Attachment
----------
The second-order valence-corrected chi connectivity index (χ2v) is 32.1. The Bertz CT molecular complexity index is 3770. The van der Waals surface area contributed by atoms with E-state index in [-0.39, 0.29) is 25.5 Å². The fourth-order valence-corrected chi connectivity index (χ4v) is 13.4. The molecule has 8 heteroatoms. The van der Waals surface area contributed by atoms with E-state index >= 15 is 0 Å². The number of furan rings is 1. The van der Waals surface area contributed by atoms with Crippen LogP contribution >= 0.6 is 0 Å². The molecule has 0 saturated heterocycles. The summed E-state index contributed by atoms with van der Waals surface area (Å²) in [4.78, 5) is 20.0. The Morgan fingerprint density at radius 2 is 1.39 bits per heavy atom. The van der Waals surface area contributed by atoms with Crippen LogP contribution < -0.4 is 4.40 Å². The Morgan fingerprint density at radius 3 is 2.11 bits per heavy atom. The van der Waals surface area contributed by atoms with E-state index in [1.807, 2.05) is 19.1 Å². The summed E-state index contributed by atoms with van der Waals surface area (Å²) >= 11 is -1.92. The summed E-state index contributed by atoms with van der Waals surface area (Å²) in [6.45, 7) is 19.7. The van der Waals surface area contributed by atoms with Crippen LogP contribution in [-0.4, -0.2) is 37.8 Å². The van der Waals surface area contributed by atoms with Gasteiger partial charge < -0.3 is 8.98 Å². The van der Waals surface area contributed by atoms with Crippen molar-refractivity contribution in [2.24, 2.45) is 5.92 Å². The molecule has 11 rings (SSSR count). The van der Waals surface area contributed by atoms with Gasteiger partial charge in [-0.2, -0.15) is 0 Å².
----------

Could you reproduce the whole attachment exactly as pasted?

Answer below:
The second-order valence-corrected chi connectivity index (χ2v) is 32.1. The Bertz CT molecular complexity index is 3770. The van der Waals surface area contributed by atoms with E-state index in [-0.39, 0.29) is 25.5 Å². The fourth-order valence-corrected chi connectivity index (χ4v) is 13.4. The molecule has 8 heteroatoms. The van der Waals surface area contributed by atoms with E-state index >= 15 is 0 Å². The number of furan rings is 1. The van der Waals surface area contributed by atoms with Crippen LogP contribution >= 0.6 is 0 Å². The molecule has 0 saturated heterocycles. The summed E-state index contributed by atoms with van der Waals surface area (Å²) in [4.78, 5) is 20.0. The Morgan fingerprint density at radius 2 is 1.39 bits per heavy atom. The van der Waals surface area contributed by atoms with Crippen LogP contribution < -0.4 is 4.40 Å². The Morgan fingerprint density at radius 3 is 2.11 bits per heavy atom. The van der Waals surface area contributed by atoms with E-state index in [1.807, 2.05) is 19.1 Å². The summed E-state index contributed by atoms with van der Waals surface area (Å²) >= 11 is -1.92. The summed E-state index contributed by atoms with van der Waals surface area (Å²) in [6.45, 7) is 19.7. The van der Waals surface area contributed by atoms with Crippen LogP contribution in [-0.4, -0.2) is 37.8 Å². The van der Waals surface area contributed by atoms with Gasteiger partial charge < -0.3 is 8.98 Å². The van der Waals surface area contributed by atoms with Crippen molar-refractivity contribution in [2.24, 2.45) is 5.92 Å². The molecule has 11 rings (SSSR count). The van der Waals surface area contributed by atoms with Gasteiger partial charge in [-0.2, -0.15) is 0 Å².